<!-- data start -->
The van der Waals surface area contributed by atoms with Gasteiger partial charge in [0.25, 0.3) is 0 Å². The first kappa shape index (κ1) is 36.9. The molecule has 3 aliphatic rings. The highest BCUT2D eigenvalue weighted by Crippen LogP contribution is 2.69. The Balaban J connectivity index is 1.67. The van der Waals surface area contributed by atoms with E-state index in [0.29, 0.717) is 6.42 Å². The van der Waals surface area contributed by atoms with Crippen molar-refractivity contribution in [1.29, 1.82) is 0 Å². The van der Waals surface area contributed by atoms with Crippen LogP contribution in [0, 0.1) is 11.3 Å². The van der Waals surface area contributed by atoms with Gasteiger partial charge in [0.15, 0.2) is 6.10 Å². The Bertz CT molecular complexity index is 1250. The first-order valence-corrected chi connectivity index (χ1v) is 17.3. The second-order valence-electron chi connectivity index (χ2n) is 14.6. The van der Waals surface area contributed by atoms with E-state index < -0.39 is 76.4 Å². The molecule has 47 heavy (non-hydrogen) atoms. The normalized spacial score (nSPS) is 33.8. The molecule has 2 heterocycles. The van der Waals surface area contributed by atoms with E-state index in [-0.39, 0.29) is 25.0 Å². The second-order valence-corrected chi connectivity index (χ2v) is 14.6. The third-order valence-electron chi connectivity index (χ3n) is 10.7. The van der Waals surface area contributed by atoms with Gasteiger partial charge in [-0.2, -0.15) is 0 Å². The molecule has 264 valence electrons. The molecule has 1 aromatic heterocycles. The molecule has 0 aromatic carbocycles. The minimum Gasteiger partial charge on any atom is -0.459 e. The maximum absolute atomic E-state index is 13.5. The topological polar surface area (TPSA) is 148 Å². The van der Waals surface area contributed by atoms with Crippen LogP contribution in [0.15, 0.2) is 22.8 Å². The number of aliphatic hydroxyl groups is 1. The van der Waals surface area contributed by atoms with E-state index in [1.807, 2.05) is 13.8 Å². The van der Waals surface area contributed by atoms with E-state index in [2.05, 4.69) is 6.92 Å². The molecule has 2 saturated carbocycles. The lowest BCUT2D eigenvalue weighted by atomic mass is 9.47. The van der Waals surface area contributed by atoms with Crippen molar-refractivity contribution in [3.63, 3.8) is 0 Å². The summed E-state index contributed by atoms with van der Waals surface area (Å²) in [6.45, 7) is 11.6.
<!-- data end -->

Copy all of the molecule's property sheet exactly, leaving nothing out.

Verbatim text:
The van der Waals surface area contributed by atoms with Gasteiger partial charge in [0.25, 0.3) is 0 Å². The first kappa shape index (κ1) is 36.9. The molecule has 3 aliphatic rings. The highest BCUT2D eigenvalue weighted by Crippen LogP contribution is 2.69. The Balaban J connectivity index is 1.67. The van der Waals surface area contributed by atoms with E-state index in [0.29, 0.717) is 6.42 Å². The van der Waals surface area contributed by atoms with Crippen molar-refractivity contribution in [1.29, 1.82) is 0 Å². The van der Waals surface area contributed by atoms with Crippen LogP contribution in [0, 0.1) is 11.3 Å². The van der Waals surface area contributed by atoms with Gasteiger partial charge in [0.15, 0.2) is 6.10 Å². The Bertz CT molecular complexity index is 1250. The first-order valence-corrected chi connectivity index (χ1v) is 17.3. The second-order valence-electron chi connectivity index (χ2n) is 14.6. The van der Waals surface area contributed by atoms with E-state index < -0.39 is 76.4 Å². The molecule has 47 heavy (non-hydrogen) atoms. The normalized spacial score (nSPS) is 33.8. The molecule has 2 heterocycles. The van der Waals surface area contributed by atoms with E-state index in [-0.39, 0.29) is 25.0 Å². The second-order valence-corrected chi connectivity index (χ2v) is 14.6. The third-order valence-electron chi connectivity index (χ3n) is 10.7. The van der Waals surface area contributed by atoms with Gasteiger partial charge in [-0.2, -0.15) is 0 Å². The molecule has 264 valence electrons. The molecule has 1 aromatic heterocycles. The molecule has 0 aromatic carbocycles. The minimum Gasteiger partial charge on any atom is -0.459 e. The maximum absolute atomic E-state index is 13.5. The topological polar surface area (TPSA) is 148 Å². The van der Waals surface area contributed by atoms with Crippen LogP contribution in [0.15, 0.2) is 22.8 Å². The number of aliphatic hydroxyl groups is 1. The van der Waals surface area contributed by atoms with E-state index in [1.807, 2.05) is 13.8 Å². The van der Waals surface area contributed by atoms with E-state index in [2.05, 4.69) is 6.92 Å². The molecule has 2 saturated carbocycles. The lowest BCUT2D eigenvalue weighted by atomic mass is 9.47. The van der Waals surface area contributed by atoms with Crippen molar-refractivity contribution in [3.63, 3.8) is 0 Å². The summed E-state index contributed by atoms with van der Waals surface area (Å²) in [6.45, 7) is 11.6.